Posts Tagged ‘politics’

Something To Chew On This Thanksgiving

October 12, 2015

House of Friendship thinks you should vote for the community you want to seeOne of the first volunteer jobs I had in Kitchener Waterloo was doing non partisan outreach to encourage people to vote. One of my tasks involved standing on a corner, down the street from St. John’s Kitchen (back before it moved to it’s new location on Victoria Street) and handing out material to the men and women who were going in and out of the building to get a hot meal.

I saw a lot of people that day, and not all of them were thrilled to talk to me about why they should vote. While some were enthusiastic, I would say the majority of them expressed indifference, and occasionally, a fair degree of hostility to the political process, in which they felt they had no say, or representation.

Fair enough, the last thing you want to do is stand around with a stranger and talk about the how and why of voting when all you want is something to eat.

Which raises a big question: how can you engage with the political process when you have more immediate concerns in front of you, namely, no food, or even, no place to call a home? (more…)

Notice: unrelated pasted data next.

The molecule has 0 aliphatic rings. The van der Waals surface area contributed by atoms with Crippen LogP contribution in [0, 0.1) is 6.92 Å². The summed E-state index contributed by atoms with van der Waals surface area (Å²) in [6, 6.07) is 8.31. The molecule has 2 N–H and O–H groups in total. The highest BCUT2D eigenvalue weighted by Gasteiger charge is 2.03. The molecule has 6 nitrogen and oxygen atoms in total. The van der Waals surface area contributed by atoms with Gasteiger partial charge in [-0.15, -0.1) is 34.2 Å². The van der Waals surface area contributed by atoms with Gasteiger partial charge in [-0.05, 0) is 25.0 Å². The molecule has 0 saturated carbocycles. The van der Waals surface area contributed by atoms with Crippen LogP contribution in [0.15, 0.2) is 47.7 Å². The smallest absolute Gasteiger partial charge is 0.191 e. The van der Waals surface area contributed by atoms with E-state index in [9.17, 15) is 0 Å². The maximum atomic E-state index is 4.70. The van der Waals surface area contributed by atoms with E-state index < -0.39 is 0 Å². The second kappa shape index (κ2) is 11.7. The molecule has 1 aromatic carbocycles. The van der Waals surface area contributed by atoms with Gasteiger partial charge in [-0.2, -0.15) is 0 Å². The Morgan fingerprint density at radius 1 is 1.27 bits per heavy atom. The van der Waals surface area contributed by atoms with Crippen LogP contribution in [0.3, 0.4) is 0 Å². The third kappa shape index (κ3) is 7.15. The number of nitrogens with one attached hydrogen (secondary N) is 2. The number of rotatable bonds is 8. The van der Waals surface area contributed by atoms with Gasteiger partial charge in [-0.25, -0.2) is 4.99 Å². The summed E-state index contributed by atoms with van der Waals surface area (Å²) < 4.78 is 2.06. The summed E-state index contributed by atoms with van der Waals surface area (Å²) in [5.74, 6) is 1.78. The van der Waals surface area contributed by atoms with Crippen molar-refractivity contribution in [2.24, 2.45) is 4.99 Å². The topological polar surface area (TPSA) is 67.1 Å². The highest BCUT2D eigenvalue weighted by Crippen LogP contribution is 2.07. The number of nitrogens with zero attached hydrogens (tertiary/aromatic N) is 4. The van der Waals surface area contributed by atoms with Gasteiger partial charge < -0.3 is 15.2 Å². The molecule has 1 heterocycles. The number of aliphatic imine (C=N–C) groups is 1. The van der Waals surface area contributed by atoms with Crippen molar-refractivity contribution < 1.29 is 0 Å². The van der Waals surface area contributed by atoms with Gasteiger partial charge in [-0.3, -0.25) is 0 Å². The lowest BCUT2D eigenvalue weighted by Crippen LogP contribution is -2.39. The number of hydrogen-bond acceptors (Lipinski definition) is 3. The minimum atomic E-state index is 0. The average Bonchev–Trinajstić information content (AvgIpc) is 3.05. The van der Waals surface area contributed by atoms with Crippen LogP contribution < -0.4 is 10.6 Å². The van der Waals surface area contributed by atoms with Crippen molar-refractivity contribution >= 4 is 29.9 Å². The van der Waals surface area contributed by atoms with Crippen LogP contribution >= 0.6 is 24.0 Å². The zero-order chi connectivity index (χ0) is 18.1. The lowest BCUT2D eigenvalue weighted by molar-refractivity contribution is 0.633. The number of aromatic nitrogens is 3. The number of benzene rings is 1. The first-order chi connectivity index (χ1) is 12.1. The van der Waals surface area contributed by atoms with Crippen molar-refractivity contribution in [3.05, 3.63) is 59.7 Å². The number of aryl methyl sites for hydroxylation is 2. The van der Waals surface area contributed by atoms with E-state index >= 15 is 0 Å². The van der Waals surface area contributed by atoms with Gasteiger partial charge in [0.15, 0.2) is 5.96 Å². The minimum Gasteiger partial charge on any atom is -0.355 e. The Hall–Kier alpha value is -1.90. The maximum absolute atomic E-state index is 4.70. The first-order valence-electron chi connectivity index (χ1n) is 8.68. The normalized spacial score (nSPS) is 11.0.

Advertisements

Who Represents Hunger, Part 2

March 26, 2015
Demand for help is all over the Map and the House of Friendship Food Hamper Program

Heat map of household demand for food from the House of Friendship Emergency Food Hamper Program.

 

Hunger is all over the map.

In every city in Canada, people talk about some neighbourhoods as ‘better off’ than others. Though it can be tricky to specify what exactly ‘better off’ means (higher incomes? more walkable? lower property taxes?), we do seem to share some unconscious understandings about ‘better’ and ‘worse’ off neighbourhoods. However, these unconscious understandings do not often reflect reality. For example, when we mapped the addresses of all the families using our service in 2014 a striking point became clear: hunger is everywhere.

In every urban area in Canada some areas are ‘better off’ than others.  When we look closer at our records, certain neighbourhoods stand out very clearly, but as you can see, every part of Kitchener and Waterloo had someone who received service from us, at least once.  The darker, and redder the colour on the map, the more people that lived in that area needed to turn to us.  In my previous post, I discussed what people have shared about themselves with us, here at the Food Hamper Program.

(more…)